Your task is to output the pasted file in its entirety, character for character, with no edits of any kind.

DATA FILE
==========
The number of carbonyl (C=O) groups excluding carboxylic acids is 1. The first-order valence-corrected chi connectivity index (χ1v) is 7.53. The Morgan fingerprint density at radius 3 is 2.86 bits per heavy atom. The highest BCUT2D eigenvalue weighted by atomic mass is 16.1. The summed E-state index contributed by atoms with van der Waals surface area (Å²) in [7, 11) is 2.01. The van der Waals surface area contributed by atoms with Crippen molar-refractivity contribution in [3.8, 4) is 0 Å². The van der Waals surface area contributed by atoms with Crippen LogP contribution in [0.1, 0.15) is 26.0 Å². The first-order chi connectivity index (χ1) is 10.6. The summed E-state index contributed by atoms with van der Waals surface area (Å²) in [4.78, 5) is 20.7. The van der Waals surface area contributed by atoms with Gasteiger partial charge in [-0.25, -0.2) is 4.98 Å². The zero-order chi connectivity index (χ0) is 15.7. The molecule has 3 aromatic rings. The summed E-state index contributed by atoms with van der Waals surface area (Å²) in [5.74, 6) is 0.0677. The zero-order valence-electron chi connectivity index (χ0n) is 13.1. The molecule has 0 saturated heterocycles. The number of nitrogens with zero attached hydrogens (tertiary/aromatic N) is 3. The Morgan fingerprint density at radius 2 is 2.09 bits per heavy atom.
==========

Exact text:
The number of carbonyl (C=O) groups excluding carboxylic acids is 1. The first-order valence-corrected chi connectivity index (χ1v) is 7.53. The Morgan fingerprint density at radius 3 is 2.86 bits per heavy atom. The highest BCUT2D eigenvalue weighted by atomic mass is 16.1. The summed E-state index contributed by atoms with van der Waals surface area (Å²) in [7, 11) is 2.01. The van der Waals surface area contributed by atoms with Crippen molar-refractivity contribution in [3.8, 4) is 0 Å². The van der Waals surface area contributed by atoms with Crippen LogP contribution in [0.1, 0.15) is 26.0 Å². The first-order chi connectivity index (χ1) is 10.6. The summed E-state index contributed by atoms with van der Waals surface area (Å²) in [4.78, 5) is 20.7. The van der Waals surface area contributed by atoms with Gasteiger partial charge in [-0.25, -0.2) is 4.98 Å². The zero-order chi connectivity index (χ0) is 15.7. The molecule has 3 aromatic rings. The summed E-state index contributed by atoms with van der Waals surface area (Å²) in [5.74, 6) is 0.0677. The zero-order valence-electron chi connectivity index (χ0n) is 13.1. The molecule has 0 saturated heterocycles. The number of nitrogens with zero attached hydrogens (tertiary/aromatic N) is 3. The Morgan fingerprint density at radius 2 is 2.09 bits per heavy atom.